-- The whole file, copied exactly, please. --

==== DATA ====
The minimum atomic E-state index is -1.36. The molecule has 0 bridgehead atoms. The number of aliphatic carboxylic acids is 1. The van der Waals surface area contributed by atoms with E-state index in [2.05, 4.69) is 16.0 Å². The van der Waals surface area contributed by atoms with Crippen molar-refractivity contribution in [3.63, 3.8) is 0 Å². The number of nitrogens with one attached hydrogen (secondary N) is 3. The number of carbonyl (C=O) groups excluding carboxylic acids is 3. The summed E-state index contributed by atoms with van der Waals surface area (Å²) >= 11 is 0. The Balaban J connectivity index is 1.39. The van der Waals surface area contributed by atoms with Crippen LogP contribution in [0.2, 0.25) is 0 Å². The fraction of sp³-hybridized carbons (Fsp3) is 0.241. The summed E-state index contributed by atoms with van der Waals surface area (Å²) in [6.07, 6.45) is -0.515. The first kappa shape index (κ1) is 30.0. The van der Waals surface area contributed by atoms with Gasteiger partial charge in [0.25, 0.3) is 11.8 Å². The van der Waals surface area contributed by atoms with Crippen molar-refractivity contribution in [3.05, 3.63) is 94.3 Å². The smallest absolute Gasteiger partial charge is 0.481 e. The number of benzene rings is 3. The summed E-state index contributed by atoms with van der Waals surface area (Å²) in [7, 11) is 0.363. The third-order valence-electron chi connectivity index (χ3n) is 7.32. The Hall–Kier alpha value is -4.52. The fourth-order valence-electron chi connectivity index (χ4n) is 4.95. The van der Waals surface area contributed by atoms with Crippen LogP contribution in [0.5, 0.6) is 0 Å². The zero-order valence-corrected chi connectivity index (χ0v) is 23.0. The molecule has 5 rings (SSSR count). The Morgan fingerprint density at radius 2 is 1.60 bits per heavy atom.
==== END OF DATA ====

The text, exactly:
The minimum atomic E-state index is -1.36. The molecule has 0 bridgehead atoms. The number of aliphatic carboxylic acids is 1. The van der Waals surface area contributed by atoms with E-state index in [2.05, 4.69) is 16.0 Å². The van der Waals surface area contributed by atoms with Crippen molar-refractivity contribution in [3.63, 3.8) is 0 Å². The number of nitrogens with one attached hydrogen (secondary N) is 3. The number of carbonyl (C=O) groups excluding carboxylic acids is 3. The summed E-state index contributed by atoms with van der Waals surface area (Å²) >= 11 is 0. The Balaban J connectivity index is 1.39. The van der Waals surface area contributed by atoms with Crippen LogP contribution in [0.2, 0.25) is 0 Å². The fraction of sp³-hybridized carbons (Fsp3) is 0.241. The summed E-state index contributed by atoms with van der Waals surface area (Å²) in [6.07, 6.45) is -0.515. The first kappa shape index (κ1) is 30.0. The van der Waals surface area contributed by atoms with Gasteiger partial charge in [0.25, 0.3) is 11.8 Å². The van der Waals surface area contributed by atoms with Crippen molar-refractivity contribution in [3.05, 3.63) is 94.3 Å². The smallest absolute Gasteiger partial charge is 0.481 e. The number of benzene rings is 3. The summed E-state index contributed by atoms with van der Waals surface area (Å²) in [7, 11) is 0.363. The third-order valence-electron chi connectivity index (χ3n) is 7.32. The Hall–Kier alpha value is -4.52. The fourth-order valence-electron chi connectivity index (χ4n) is 4.95. The van der Waals surface area contributed by atoms with Crippen LogP contribution in [0.5, 0.6) is 0 Å². The zero-order valence-corrected chi connectivity index (χ0v) is 23.0. The molecule has 5 rings (SSSR count). The Morgan fingerprint density at radius 2 is 1.60 bits per heavy atom.